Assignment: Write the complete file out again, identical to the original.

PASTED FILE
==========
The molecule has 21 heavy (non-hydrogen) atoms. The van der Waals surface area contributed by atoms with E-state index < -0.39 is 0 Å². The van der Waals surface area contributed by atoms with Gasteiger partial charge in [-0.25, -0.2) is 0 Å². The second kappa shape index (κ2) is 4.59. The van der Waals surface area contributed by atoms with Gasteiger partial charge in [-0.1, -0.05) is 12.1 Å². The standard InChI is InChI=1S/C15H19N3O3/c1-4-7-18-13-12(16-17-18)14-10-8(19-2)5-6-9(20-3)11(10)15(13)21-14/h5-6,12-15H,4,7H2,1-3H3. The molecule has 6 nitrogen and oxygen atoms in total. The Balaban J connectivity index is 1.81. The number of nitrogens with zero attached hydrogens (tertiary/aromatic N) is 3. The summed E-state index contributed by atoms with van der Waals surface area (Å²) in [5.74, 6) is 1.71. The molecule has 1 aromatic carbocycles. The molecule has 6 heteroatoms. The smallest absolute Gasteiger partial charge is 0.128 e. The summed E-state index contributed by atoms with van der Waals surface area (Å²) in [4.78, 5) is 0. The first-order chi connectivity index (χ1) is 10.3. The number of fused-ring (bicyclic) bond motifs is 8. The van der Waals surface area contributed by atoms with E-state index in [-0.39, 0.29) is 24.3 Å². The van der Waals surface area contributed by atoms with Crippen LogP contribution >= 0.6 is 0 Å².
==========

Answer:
The molecule has 21 heavy (non-hydrogen) atoms. The van der Waals surface area contributed by atoms with E-state index < -0.39 is 0 Å². The van der Waals surface area contributed by atoms with Gasteiger partial charge in [-0.25, -0.2) is 0 Å². The second kappa shape index (κ2) is 4.59. The van der Waals surface area contributed by atoms with Gasteiger partial charge in [-0.1, -0.05) is 12.1 Å². The standard InChI is InChI=1S/C15H19N3O3/c1-4-7-18-13-12(16-17-18)14-10-8(19-2)5-6-9(20-3)11(10)15(13)21-14/h5-6,12-15H,4,7H2,1-3H3. The molecule has 6 nitrogen and oxygen atoms in total. The Balaban J connectivity index is 1.81. The number of nitrogens with zero attached hydrogens (tertiary/aromatic N) is 3. The summed E-state index contributed by atoms with van der Waals surface area (Å²) in [5.74, 6) is 1.71. The molecule has 1 aromatic carbocycles. The molecule has 6 heteroatoms. The smallest absolute Gasteiger partial charge is 0.128 e. The summed E-state index contributed by atoms with van der Waals surface area (Å²) in [4.78, 5) is 0. The first-order chi connectivity index (χ1) is 10.3. The number of fused-ring (bicyclic) bond motifs is 8. The van der Waals surface area contributed by atoms with E-state index in [-0.39, 0.29) is 24.3 Å². The van der Waals surface area contributed by atoms with Crippen LogP contribution >= 0.6 is 0 Å².